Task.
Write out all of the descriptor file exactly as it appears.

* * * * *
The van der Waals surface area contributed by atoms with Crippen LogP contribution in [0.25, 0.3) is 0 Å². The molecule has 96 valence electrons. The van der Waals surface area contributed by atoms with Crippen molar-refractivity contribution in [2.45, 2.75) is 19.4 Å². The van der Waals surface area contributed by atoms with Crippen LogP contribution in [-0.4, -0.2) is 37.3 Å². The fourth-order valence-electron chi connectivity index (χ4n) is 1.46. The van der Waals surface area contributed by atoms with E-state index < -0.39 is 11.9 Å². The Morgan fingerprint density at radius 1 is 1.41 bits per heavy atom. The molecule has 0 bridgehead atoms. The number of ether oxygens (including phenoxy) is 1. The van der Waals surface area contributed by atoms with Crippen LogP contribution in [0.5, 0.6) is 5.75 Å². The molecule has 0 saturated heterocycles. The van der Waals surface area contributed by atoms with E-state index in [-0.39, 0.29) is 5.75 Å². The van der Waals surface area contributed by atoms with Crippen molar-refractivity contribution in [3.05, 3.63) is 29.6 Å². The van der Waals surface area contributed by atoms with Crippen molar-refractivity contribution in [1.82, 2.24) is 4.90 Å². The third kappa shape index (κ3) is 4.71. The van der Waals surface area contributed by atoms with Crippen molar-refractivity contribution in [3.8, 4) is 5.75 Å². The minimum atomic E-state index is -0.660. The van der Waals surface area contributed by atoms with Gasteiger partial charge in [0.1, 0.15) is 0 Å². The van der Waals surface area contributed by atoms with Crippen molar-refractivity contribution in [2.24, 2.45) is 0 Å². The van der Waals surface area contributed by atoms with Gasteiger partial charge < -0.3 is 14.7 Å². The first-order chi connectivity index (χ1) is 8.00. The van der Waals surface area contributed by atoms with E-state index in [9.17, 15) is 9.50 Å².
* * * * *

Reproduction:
The van der Waals surface area contributed by atoms with Crippen LogP contribution in [0.25, 0.3) is 0 Å². The molecule has 96 valence electrons. The van der Waals surface area contributed by atoms with Crippen molar-refractivity contribution in [2.45, 2.75) is 19.4 Å². The van der Waals surface area contributed by atoms with Crippen LogP contribution in [-0.4, -0.2) is 37.3 Å². The fourth-order valence-electron chi connectivity index (χ4n) is 1.46. The van der Waals surface area contributed by atoms with E-state index < -0.39 is 11.9 Å². The Morgan fingerprint density at radius 1 is 1.41 bits per heavy atom. The molecule has 0 bridgehead atoms. The number of ether oxygens (including phenoxy) is 1. The van der Waals surface area contributed by atoms with Crippen LogP contribution in [0.5, 0.6) is 5.75 Å². The molecule has 0 saturated heterocycles. The van der Waals surface area contributed by atoms with E-state index in [-0.39, 0.29) is 5.75 Å². The van der Waals surface area contributed by atoms with Crippen molar-refractivity contribution in [3.05, 3.63) is 29.6 Å². The van der Waals surface area contributed by atoms with Crippen molar-refractivity contribution in [1.82, 2.24) is 4.90 Å². The third kappa shape index (κ3) is 4.71. The van der Waals surface area contributed by atoms with Crippen molar-refractivity contribution in [3.8, 4) is 5.75 Å². The minimum atomic E-state index is -0.660. The van der Waals surface area contributed by atoms with Gasteiger partial charge in [0.1, 0.15) is 0 Å². The van der Waals surface area contributed by atoms with Crippen molar-refractivity contribution in [2.24, 2.45) is 0 Å². The van der Waals surface area contributed by atoms with Gasteiger partial charge < -0.3 is 14.7 Å². The first-order chi connectivity index (χ1) is 8.00. The van der Waals surface area contributed by atoms with E-state index in [9.17, 15) is 9.50 Å².